5. I so hear you on choosing kitchen flooring – what a minefield! We are doing our kitchen at the moment (moving it from a poky corridor almost to the much bigger dining room), and whilst I know what worktops I want, cupboard door handles, the type of plinth heater we’re going for, and even the cushions I want to make for the benches…flooring is still up for grabs. Which is pretty inconvenient as that kind of has to be done first. But it’s okay, we’re still removing chimney breasts and adding new windows and stuff and then have to re-plaster so we are still a couple of weeks away from needing flooring, but I really need to decide asap!! At the moment, the frontrunner is limestone tiles. I want pale flooring (I so agree with you on that), but I also want natural and rustic. Can’t have wood or even wood effect, as the cabinets are solid wood, and that would be too much wood!! I might manage to decide before the guys are ready to lay it, hopefully! Can’t wait to see your new kitchen, this floor looks gorgeous, esp against those shoes! xx

  6. For anyone trying to decide whether to go for a lighter floor or not – DO IT!! We had dark grey tiles in our kitchen that were the bane of my life until we ripped them up and replaced them with a pale laminate floor. The grey showed every bit of dust and dirt and because of the texture they never looked clean even seconds after they had been scrubbed!

  7. This was a fantastic post to read! I work in the flooring industry and went to school for Interior Design. After working in the industry I’ve realized that choosing a new floor is one of the biggest decisions that people can make for their home and oftentimes it does take quite a while. It’s not a cheap investment and there’s a lot that goes into flooring (such as heights, levels etc.)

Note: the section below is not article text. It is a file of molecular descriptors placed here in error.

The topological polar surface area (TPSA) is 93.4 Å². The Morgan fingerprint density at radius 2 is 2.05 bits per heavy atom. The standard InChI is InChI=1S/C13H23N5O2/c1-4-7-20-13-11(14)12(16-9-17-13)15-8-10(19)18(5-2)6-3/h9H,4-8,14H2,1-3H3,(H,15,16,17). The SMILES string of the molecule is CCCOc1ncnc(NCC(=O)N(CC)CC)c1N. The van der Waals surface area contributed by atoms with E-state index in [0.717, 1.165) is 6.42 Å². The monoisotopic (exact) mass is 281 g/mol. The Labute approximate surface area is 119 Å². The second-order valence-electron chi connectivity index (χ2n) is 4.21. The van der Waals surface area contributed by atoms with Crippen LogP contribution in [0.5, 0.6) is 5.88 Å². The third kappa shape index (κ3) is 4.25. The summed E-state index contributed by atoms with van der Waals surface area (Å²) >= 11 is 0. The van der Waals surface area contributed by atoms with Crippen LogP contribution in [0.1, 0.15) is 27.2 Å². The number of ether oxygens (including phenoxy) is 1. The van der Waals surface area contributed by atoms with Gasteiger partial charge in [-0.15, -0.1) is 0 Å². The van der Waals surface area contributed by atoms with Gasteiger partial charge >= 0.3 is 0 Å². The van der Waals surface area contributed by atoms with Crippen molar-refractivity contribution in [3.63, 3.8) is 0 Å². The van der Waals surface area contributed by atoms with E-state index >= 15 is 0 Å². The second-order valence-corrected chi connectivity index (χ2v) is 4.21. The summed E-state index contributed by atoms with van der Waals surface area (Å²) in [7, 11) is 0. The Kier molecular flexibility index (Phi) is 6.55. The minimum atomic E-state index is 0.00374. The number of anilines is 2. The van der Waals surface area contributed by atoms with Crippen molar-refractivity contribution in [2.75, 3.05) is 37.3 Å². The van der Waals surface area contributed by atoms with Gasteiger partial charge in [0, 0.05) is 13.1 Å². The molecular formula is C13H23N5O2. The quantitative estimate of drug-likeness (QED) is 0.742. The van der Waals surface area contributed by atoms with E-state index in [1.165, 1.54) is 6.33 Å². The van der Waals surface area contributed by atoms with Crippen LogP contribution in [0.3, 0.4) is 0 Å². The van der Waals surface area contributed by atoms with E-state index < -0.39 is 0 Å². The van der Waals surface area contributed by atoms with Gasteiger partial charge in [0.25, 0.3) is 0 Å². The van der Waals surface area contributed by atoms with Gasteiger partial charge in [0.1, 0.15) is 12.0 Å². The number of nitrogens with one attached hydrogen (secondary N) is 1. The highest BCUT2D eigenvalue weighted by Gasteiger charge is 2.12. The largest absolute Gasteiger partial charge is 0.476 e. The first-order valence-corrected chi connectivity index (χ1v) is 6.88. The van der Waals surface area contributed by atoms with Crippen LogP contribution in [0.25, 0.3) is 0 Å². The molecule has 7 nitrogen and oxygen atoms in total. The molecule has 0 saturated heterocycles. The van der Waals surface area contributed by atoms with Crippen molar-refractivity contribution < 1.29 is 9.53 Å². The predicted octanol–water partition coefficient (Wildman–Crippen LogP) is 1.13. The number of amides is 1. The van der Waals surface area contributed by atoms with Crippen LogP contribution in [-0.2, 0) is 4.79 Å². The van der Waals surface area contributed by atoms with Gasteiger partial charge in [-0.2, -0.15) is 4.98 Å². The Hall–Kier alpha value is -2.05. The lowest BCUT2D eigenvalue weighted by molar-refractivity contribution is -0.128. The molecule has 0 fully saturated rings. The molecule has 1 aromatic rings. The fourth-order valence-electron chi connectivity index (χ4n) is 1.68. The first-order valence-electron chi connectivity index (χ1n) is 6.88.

I’m glad that you found a laminate that you love – Quick Step does make some great options! Did you look at any vinyl plank flooring? That would have been my next recommendation because of the resilience it has to water and everyday wear and tear (especially for a kitchen!)

    Nothing can beat the warmth of real wood in a home and even in a kitchen it’s still a very popular option too! Too bad the heights didn’t work out for you.

  8. Thank you for letting me live vicariously though your posts. I am currently preparing for a big move, so no more renovating (or haircuts, spring fashions, concerts). I once had The Perfect Floor; it was a tiger-eye maple, and I was so in love with it I used to just stare at it, walk on it barefoot, and did extra yoga just for the view. (sigh) I had white, wire baskets for my office supplies and a maple-and-black-wrought-iron corner desk… shelves! I actually had shelves for my books, above my desk, with turquoise and ocean blue bookends. That room gave me calm. Then I had to move! Grrr! I, too, have a bathroom floor that always looks dirty even when scrubbed, and a kitchen floor where there are inches deep gaps in the planking that collect… stuff (yuck!). The appliances are new and stainless, and the cabinets are a freshly painted white gloss, so there’s that. The view is spectacular, and there is a latent opportunity of garden-to-table cooking. We did that year before last and had an AMAZING crop! Have you ever had potatoes with no need of butter? Carrots, same? Thanks for letting me reminisce. I loved the red shoes on the samples! And I loved hearing about the process.